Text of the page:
Many aspects of TC-NER have been described since the discovery of this versatile DNA damage repair pathway three decades ago [123]. However, many crucial questions regarding its exact molecular mechanism and the manner in which it deals with different types of lesions remain unanswered [31]. To further unravel the TC-NER mechanism, sensitive techniques that can specifically measure TC-NER activity would be of great value. In Chapter 2 the development of a new, single-cell assay that can quantify TC-NER activity is described. This immunofluorescence-based method allows the direct measurement of TC-NER activity in an user-friendly manner. Furthermore, this sensitive assay not only enables the measurements of TC-NER and GG-NER activity on low, physiological relevant, UV-C doses (2 J/m2), but also allows detection and quantification of the activity of other excision repair pathways.
Thus far, the exact mechanism how UVSSA is recruited to the TC-NER complex remains elusive. Therefore, we studied the accumulation of UVSSA on UV-C induced DNA damage in Chapter 3. Using live cell microscopy, we showed that UVSSA is recruited to DNA damage in a CSA and CSB independent manner. We further showed, using specific UVSSA deletion mutants that the DUF2043 domain is important for its recruitment to UV-induced DNA damage. To identify factors involved in the recruitment of UVSSA to DNA damage, a quantitative mass spectrometry approach was used to reveal proteins that specifically interact with the DUF2043 domain. With this approach we identified the FACT subunit Spt16 as a novel UVSSA interactor and follow-up studies indicated that Spt16 is involved in the recruitment of UVSSA to sites of DNA damage.
As UVSSA is hypothesised to be involved in the response to both UV and oxidative induced DNA damage, in Chapter 4 we used quantitative interaction proteomics to identify UVSSA interactions that were specifically induced following UV-C or H2O2 induced DNA damage. In this chapter we describe the damage-specific UVSSA interaction partners, discuss their potential roles and propose that UVSSA might have different functions following UV or oxidative DNA damage.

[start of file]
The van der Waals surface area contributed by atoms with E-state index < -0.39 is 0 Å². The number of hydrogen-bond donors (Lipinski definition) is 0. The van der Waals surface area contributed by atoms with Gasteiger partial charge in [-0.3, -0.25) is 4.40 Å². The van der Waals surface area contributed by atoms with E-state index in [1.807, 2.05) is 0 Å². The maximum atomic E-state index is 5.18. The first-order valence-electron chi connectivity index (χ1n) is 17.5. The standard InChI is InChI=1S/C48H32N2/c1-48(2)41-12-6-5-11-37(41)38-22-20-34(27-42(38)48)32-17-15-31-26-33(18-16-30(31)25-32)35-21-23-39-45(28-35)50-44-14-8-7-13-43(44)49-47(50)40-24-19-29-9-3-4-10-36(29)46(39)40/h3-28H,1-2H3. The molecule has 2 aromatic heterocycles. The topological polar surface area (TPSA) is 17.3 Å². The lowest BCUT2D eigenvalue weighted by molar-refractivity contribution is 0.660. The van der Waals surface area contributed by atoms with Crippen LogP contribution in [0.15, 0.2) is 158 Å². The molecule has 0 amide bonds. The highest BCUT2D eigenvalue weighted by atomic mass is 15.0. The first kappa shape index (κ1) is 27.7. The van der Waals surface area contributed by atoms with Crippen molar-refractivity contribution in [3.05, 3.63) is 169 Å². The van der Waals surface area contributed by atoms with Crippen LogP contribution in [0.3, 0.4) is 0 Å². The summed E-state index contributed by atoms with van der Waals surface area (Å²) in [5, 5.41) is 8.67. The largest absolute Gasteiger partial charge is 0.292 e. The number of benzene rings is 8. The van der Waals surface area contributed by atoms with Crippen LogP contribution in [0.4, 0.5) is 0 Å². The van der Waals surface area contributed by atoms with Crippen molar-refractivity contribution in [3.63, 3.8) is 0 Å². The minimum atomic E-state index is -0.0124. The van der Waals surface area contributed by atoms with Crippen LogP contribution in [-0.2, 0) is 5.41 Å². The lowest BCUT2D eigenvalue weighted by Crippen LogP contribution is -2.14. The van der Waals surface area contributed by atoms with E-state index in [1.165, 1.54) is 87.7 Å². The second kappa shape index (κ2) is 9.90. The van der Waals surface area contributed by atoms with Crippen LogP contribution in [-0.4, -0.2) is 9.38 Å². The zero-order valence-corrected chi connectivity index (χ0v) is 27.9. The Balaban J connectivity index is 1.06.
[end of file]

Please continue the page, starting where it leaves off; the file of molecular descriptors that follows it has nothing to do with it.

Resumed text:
In Chapter 5, the function of the TC-NER factor CSB during the repair of oxidative damage was analysed. Live cell imaging studies indicated that the recruitment of XRCC1 to oxidative lesions is dependent on functional CSB and active transcription, whereas recruitment of the BER-initiating glycosylase OGG1 does not require transcription or CSB. Based on our data we propose a model in which CSB facilitates XRCC1 recruitment to RNA polymerase II complexes stalled at BER-intermediates. These results further establish the importance of CSB in BER.
In Chapter 6 we discuss the main findings of the experimental work described in this thesis and provide future directions to study the role and molecular function of TC-NER factors in the repair of different types of DNA damage.

Additional Metadata
Keywords DNA DAMAGE REPAIR, TC-NER, OXIDATIVE DNA DAMAGE, UV-INDUCED, DNA DAMAGE, COCKAYNE SYNDROME, UV-SENSITIVITY SYNDROME
Promotor W. Vermeulen (Wim) , J.A. Marteijn (Jurgen)
Publisher Erasmus University Rotterdam
ISBN 978-94-93014-51-0
Persistent URL hdl.handle.net/1765/115408
Note For copyright reasons there is a partial embargo for this dissertation
Citation
Wienholz, F. (2019, March 14). Focusing on the Versatile Transcription-Coupled DNA Repair Pathway. Erasmus University Rotterdam. Retrieved from http://hdl.handle.net/1765/115408